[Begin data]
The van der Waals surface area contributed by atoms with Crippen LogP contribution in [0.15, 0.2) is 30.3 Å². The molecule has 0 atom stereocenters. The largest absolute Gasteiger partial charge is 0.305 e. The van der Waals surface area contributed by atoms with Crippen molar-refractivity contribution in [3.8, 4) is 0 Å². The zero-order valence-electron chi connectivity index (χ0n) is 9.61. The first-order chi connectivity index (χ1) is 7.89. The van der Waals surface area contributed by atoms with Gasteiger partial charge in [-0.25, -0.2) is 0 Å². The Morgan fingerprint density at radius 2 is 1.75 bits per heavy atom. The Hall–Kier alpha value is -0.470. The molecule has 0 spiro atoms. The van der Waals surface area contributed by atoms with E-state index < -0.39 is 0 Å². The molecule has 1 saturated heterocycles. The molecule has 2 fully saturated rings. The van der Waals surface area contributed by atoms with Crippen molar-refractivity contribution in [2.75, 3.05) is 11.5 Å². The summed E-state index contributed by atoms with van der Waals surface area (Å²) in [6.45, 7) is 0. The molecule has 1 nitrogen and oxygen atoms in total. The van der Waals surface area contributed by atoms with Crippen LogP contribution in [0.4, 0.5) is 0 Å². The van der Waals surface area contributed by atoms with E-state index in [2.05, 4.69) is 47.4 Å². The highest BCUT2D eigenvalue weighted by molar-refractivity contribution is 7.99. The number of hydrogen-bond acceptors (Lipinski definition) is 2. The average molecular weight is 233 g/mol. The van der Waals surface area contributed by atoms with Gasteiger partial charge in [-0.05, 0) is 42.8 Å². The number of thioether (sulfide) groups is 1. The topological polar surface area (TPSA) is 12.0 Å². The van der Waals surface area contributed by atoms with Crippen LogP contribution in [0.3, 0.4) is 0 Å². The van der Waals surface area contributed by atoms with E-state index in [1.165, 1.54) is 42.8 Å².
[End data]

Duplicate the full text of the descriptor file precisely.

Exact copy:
The van der Waals surface area contributed by atoms with Crippen LogP contribution in [0.15, 0.2) is 30.3 Å². The molecule has 0 atom stereocenters. The largest absolute Gasteiger partial charge is 0.305 e. The van der Waals surface area contributed by atoms with Crippen molar-refractivity contribution in [3.8, 4) is 0 Å². The zero-order valence-electron chi connectivity index (χ0n) is 9.61. The first-order chi connectivity index (χ1) is 7.89. The van der Waals surface area contributed by atoms with Gasteiger partial charge in [-0.25, -0.2) is 0 Å². The Morgan fingerprint density at radius 2 is 1.75 bits per heavy atom. The Hall–Kier alpha value is -0.470. The molecule has 0 spiro atoms. The van der Waals surface area contributed by atoms with E-state index < -0.39 is 0 Å². The molecule has 1 saturated heterocycles. The molecule has 2 fully saturated rings. The van der Waals surface area contributed by atoms with Crippen molar-refractivity contribution in [2.75, 3.05) is 11.5 Å². The summed E-state index contributed by atoms with van der Waals surface area (Å²) in [6.45, 7) is 0. The molecule has 1 nitrogen and oxygen atoms in total. The van der Waals surface area contributed by atoms with Crippen LogP contribution in [0.4, 0.5) is 0 Å². The van der Waals surface area contributed by atoms with E-state index in [2.05, 4.69) is 47.4 Å². The highest BCUT2D eigenvalue weighted by molar-refractivity contribution is 7.99. The number of hydrogen-bond acceptors (Lipinski definition) is 2. The average molecular weight is 233 g/mol. The van der Waals surface area contributed by atoms with Gasteiger partial charge in [-0.05, 0) is 42.8 Å². The number of thioether (sulfide) groups is 1. The topological polar surface area (TPSA) is 12.0 Å². The van der Waals surface area contributed by atoms with Crippen LogP contribution in [0.3, 0.4) is 0 Å². The van der Waals surface area contributed by atoms with E-state index in [1.165, 1.54) is 42.8 Å².